zest from half an orange
sprinkle of sea salt

Prepare an 8 x 8 inch pan by laying parchment paper in it, making sure the paper drapes over the side so the bark is easy to pull out of the pan when cool. Spray with vegetable oil and set aside. Melt the chocolate in a double boiler and pour into the pan.  Sprinkle the other ingredients over the chocolate and let set in the refrigerator for at least 30 minutes.  Remove, break apart, and enjoy!

October 25, 2011

Food52 Cookbook and a Trip Down Memory Lane

Well, it's finally here, folks!  Almost 2 years after you all helped to get me into the world's first crowd-sourced cookbook, The Food52 Cookbook: 140 Winning Recipes from Exceptional Home Cooks is now on the shelves. It's an exciting time and I can't wait to get my copy (which should be arriving in the mail any day now).  Food52 struck a chord with me when I first heard about it.  It was the first of its kind - a combination of a recipe amalgamator and a food driven, web-based community.  It praised home cooks, both the ambitious and the realistic, and together we began to give a voice to all of those cooks out there who put delicious meals on the table every night.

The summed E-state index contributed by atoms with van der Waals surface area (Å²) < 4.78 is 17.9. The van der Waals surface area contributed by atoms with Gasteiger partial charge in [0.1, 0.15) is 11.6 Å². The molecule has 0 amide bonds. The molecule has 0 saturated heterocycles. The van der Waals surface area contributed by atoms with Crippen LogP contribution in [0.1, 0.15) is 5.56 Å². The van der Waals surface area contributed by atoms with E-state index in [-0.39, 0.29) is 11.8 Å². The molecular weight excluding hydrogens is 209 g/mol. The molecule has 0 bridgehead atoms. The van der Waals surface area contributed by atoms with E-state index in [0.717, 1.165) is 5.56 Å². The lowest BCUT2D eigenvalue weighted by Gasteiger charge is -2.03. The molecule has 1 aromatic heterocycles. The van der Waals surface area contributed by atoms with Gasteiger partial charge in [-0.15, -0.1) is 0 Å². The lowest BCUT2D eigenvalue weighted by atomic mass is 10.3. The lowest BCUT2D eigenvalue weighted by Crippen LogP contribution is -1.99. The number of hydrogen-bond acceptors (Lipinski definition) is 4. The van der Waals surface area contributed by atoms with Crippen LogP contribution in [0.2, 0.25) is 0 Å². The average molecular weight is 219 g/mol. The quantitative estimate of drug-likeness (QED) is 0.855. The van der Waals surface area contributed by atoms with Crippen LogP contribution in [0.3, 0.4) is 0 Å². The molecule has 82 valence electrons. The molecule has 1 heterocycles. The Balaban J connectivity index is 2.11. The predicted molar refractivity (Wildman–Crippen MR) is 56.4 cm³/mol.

Food52 is still doing this (only this time on a fancy updated website) and will continue to do so as long as there are home cooks out there who want to be involved.  I for one now go there whenever I need a little inspiration, or help with a food question, or even just to look at pretty pictures of food - there are TONS of those - and I will continue to do so as I grow as a cook and entertainer.

This weekend, I'm hosting a launch party for the cookbook in our little Chapel Hill house.  We'll be celebrating with friends, a potluck of Food52 recipes, and, in true Food52 fashion, lots of giveaways.  But tonight, on the day of the launch of this exciting venture, I wanted to remember how it all started.  So Sam and I dined on Linguine with Breadcrumbs and Kale, my Food52 winning dish.  It's still as simple as ever, and I still marvel that I made it into the cookbook with it (thank YOU!), but it is honestly one of the most wonderfully satisfying and tasty dishes I have ever made.

So I leave you with an oldie but a goodie, and I challenge each of you to go ahead and make up your own cookbook worthy recipe in the kitchen tonight.  You might be surprised by what you come up with!

Linguini with Breadcrumbs and Kale
Serves 2-3

½ lb linguini (or other long pasta)